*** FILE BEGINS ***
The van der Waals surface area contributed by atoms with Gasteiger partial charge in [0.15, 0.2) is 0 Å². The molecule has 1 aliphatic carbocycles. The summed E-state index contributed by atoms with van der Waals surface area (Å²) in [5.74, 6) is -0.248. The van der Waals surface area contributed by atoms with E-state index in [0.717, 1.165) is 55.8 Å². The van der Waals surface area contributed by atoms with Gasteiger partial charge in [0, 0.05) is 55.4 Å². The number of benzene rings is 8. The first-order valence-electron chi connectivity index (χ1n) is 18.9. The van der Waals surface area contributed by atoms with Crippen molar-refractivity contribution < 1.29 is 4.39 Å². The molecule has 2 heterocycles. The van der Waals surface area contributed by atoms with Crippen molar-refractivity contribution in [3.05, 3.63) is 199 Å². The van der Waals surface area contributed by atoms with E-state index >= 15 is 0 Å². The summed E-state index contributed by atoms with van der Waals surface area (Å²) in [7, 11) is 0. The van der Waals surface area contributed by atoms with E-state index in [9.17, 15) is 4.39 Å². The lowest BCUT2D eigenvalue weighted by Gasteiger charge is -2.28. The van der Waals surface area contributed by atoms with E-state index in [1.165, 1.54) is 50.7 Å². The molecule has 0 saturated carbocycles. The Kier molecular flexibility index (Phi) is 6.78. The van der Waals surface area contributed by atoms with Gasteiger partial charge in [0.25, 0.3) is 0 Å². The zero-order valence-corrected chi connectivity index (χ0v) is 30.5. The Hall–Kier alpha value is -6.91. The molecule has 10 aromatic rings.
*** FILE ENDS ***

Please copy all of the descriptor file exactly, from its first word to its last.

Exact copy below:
The van der Waals surface area contributed by atoms with Gasteiger partial charge in [0.15, 0.2) is 0 Å². The molecule has 1 aliphatic carbocycles. The summed E-state index contributed by atoms with van der Waals surface area (Å²) in [5.74, 6) is -0.248. The van der Waals surface area contributed by atoms with E-state index in [0.717, 1.165) is 55.8 Å². The van der Waals surface area contributed by atoms with Gasteiger partial charge in [0, 0.05) is 55.4 Å². The number of benzene rings is 8. The first-order valence-electron chi connectivity index (χ1n) is 18.9. The van der Waals surface area contributed by atoms with Crippen molar-refractivity contribution < 1.29 is 4.39 Å². The molecule has 2 heterocycles. The van der Waals surface area contributed by atoms with Crippen molar-refractivity contribution in [3.05, 3.63) is 199 Å². The van der Waals surface area contributed by atoms with E-state index >= 15 is 0 Å². The summed E-state index contributed by atoms with van der Waals surface area (Å²) in [7, 11) is 0. The van der Waals surface area contributed by atoms with E-state index in [9.17, 15) is 4.39 Å². The lowest BCUT2D eigenvalue weighted by Gasteiger charge is -2.28. The van der Waals surface area contributed by atoms with E-state index in [1.165, 1.54) is 50.7 Å². The molecule has 0 saturated carbocycles. The Kier molecular flexibility index (Phi) is 6.78. The van der Waals surface area contributed by atoms with Gasteiger partial charge in [0.25, 0.3) is 0 Å². The zero-order valence-corrected chi connectivity index (χ0v) is 30.5. The Hall–Kier alpha value is -6.91. The molecule has 10 aromatic rings.